US20100311936A1 (en) * 2003-07-11 2010-12-09 James David Blackhall Smith High thermal conductivity materials with grafted surface functional groups
US8685534B2 (en) 2004-06-15 2014-04-01 Siemens Energy, Inc. High thermal conductivity materials aligned within resins

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Cited By (73)

* Cited by examiner, † Cited by third party
Publication number Priority date Publication date Assignee Title
US4582749A (en) * 1984-03-22 1986-04-15 General Electric Company Slot armor for dynamoelectric machines
US4836769A (en) * 1985-11-26 1989-06-06 Mitsubishi Denki Kabushiki Kaisha Water-cooled winding for electromagnetic stirrer
US4734976A (en) * 1986-10-06 1988-04-05 General Electric Company Method of making a void-free insulated electromagnetic coil
US5753372A (en) * 1994-07-13 1998-05-19 Hitachi, Ltd. Wiring structures and method of manufacturing the same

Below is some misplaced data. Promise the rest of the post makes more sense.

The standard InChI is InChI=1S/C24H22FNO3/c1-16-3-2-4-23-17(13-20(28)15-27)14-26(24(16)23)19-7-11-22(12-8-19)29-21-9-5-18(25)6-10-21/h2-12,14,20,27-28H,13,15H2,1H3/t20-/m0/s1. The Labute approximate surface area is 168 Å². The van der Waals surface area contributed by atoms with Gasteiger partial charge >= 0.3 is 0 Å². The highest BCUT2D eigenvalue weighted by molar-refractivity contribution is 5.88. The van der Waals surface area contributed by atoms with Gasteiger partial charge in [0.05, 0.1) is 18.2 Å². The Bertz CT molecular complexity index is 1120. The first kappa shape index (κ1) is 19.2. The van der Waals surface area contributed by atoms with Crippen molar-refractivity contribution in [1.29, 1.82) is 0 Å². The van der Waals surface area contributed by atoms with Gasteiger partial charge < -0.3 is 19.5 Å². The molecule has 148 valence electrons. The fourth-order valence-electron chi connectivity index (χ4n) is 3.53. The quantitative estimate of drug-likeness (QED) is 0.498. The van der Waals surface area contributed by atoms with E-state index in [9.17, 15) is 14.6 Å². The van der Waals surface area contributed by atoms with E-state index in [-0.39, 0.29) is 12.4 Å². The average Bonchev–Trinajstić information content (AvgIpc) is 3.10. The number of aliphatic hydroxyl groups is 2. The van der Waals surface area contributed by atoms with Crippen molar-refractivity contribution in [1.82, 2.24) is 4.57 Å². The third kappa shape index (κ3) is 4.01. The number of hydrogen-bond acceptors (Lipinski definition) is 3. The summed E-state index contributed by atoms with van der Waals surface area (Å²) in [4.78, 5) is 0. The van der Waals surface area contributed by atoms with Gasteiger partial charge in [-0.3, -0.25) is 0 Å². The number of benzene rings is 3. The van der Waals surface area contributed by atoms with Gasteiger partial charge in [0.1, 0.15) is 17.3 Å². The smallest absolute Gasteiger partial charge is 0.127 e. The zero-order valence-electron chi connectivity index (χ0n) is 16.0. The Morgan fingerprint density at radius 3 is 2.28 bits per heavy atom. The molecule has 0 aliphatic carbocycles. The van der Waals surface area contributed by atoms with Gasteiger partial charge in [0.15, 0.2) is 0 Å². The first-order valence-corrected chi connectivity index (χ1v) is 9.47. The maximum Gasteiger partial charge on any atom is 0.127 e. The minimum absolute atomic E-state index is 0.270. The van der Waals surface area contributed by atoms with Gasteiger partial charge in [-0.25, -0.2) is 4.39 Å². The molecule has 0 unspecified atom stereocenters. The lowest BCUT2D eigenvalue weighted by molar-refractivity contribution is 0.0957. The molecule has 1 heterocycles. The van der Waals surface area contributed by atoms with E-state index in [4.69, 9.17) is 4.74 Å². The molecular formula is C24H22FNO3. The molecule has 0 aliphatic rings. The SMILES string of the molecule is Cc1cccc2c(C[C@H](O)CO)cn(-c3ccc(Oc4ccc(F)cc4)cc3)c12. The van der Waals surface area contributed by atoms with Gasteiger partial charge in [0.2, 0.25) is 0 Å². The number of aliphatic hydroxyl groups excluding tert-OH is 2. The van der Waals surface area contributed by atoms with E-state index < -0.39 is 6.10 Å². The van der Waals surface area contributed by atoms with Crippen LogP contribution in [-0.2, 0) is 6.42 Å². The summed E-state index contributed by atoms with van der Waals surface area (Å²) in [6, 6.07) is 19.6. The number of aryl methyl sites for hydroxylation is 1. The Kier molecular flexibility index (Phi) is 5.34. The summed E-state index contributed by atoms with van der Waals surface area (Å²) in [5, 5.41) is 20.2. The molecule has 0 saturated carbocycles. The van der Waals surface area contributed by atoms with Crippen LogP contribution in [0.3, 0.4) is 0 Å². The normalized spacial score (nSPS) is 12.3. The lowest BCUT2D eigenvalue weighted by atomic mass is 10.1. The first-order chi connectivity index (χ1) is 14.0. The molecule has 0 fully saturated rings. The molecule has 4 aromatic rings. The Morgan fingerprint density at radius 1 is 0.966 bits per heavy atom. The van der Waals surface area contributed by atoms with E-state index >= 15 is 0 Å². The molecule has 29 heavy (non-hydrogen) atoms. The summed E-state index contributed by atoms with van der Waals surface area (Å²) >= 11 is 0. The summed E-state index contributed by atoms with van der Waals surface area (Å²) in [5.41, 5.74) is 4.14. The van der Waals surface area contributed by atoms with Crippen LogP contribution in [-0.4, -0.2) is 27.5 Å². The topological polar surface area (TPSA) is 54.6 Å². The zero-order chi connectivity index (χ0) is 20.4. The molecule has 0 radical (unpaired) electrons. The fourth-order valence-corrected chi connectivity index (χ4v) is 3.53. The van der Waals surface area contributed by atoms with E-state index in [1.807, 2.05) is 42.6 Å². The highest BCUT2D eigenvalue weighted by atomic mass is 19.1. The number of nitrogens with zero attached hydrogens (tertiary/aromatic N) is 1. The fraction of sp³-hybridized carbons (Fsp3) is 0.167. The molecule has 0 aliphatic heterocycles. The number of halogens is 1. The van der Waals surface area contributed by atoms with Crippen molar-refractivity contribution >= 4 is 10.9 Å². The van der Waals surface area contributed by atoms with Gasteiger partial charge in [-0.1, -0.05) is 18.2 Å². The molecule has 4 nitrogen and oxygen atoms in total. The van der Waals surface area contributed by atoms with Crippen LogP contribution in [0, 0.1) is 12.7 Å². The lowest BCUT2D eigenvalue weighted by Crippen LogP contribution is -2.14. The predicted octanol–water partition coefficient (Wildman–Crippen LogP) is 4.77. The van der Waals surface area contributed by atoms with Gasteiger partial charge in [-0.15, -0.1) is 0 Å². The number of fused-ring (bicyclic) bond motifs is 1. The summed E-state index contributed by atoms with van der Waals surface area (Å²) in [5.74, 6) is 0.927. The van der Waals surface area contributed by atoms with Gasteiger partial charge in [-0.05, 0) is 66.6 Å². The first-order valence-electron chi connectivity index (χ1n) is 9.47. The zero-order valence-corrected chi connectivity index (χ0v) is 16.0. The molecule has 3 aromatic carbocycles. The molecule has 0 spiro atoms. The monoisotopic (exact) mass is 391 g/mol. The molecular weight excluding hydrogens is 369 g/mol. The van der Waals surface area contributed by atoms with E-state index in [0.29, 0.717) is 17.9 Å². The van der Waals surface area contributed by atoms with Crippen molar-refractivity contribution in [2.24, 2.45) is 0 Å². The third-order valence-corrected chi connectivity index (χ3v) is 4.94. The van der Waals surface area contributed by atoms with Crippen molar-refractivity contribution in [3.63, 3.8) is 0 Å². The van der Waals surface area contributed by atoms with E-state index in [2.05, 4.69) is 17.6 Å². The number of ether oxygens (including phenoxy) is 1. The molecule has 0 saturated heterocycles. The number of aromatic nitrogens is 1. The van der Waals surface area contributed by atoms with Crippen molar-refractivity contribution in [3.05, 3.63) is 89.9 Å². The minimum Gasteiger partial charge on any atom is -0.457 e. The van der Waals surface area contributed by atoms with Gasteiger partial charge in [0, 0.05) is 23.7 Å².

GB2294160A (en) * 1994-10-05 1996-04-17 Mitsubishi Electric Corp Dynamoelectric machine rotor and method for preparing it
GB2294160B (en) * 1994-10-05 1998-11-18 Mitsubishi Electric Corp Dynamoelectric machine rotor and method for preparing it
US5898252A (en) * 1994-10-05 1999-04-27 Mitsubishi Denki Kabushiki Kaisha Dynamoelectric machine rotor and method for preparing it
US6252487B1 (en) * 1997-11-04 2001-06-26 Philips Electronics North America Corporation Planar magnetic component with transverse winding pattern
US6504102B2 (en) 1998-02-27 2003-01-07 Hitachi, Ltd. Insulating material, windings using same, and a manufacturing method thereof
US6069430A (en) * 1998-02-27 2000-05-30 Hitachi, Ltd. Insulating material and windings thereby
US6075303A (en) * 1998-05-16 2000-06-13 Asea Brown Boveri Ag High-voltage insulated stator winding
US6242840B1 (en) * 1998-06-15 2001-06-05 Alliedsignal Inc. Electrical machine including toothless flux collector made from ferromagnetic wire
US5982069A (en) * 1998-06-30 1999-11-09 Rao; Dantam K. Axial gap machine phase coil having tapered conductors with increasing width in radial direction
US6853101B2 (en) * 2000-09-29 2005-02-08 Delta Electronics Inc. Stator structure of rotary device and its forming method
US20020038983A1 (en) * 2000-09-29 2002-04-04 Delta Electronics Inc Stator structure of rotary device and its forming method